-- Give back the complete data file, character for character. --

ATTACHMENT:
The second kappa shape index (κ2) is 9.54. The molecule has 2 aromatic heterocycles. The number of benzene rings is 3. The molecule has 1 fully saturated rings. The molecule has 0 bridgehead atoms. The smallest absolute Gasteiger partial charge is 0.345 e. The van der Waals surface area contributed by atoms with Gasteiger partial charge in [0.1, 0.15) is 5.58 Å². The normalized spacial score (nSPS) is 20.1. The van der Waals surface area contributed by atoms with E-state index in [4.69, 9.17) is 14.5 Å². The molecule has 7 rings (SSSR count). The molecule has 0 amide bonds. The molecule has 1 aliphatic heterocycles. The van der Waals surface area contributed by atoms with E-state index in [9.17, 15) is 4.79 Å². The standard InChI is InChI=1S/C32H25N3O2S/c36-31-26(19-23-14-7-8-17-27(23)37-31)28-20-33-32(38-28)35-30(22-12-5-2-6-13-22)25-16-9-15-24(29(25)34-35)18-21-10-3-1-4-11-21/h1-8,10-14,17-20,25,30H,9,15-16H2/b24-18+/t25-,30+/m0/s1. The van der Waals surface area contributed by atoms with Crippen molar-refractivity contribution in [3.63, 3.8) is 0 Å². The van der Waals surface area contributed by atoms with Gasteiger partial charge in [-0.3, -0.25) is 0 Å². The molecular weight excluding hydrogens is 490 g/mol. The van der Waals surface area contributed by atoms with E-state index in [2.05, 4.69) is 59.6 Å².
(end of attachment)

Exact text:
The second kappa shape index (κ2) is 9.54. The molecule has 2 aromatic heterocycles. The number of benzene rings is 3. The molecule has 1 fully saturated rings. The molecule has 0 bridgehead atoms. The smallest absolute Gasteiger partial charge is 0.345 e. The van der Waals surface area contributed by atoms with Gasteiger partial charge in [0.1, 0.15) is 5.58 Å². The normalized spacial score (nSPS) is 20.1. The van der Waals surface area contributed by atoms with E-state index in [4.69, 9.17) is 14.5 Å². The molecule has 7 rings (SSSR count). The molecule has 0 amide bonds. The molecule has 1 aliphatic heterocycles. The van der Waals surface area contributed by atoms with E-state index in [9.17, 15) is 4.79 Å². The standard InChI is InChI=1S/C32H25N3O2S/c36-31-26(19-23-14-7-8-17-27(23)37-31)28-20-33-32(38-28)35-30(22-12-5-2-6-13-22)25-16-9-15-24(29(25)34-35)18-21-10-3-1-4-11-21/h1-8,10-14,17-20,25,30H,9,15-16H2/b24-18+/t25-,30+/m0/s1. The van der Waals surface area contributed by atoms with Crippen molar-refractivity contribution in [3.63, 3.8) is 0 Å². The van der Waals surface area contributed by atoms with Gasteiger partial charge in [-0.3, -0.25) is 0 Å². The molecular weight excluding hydrogens is 490 g/mol. The van der Waals surface area contributed by atoms with E-state index in [2.05, 4.69) is 59.6 Å².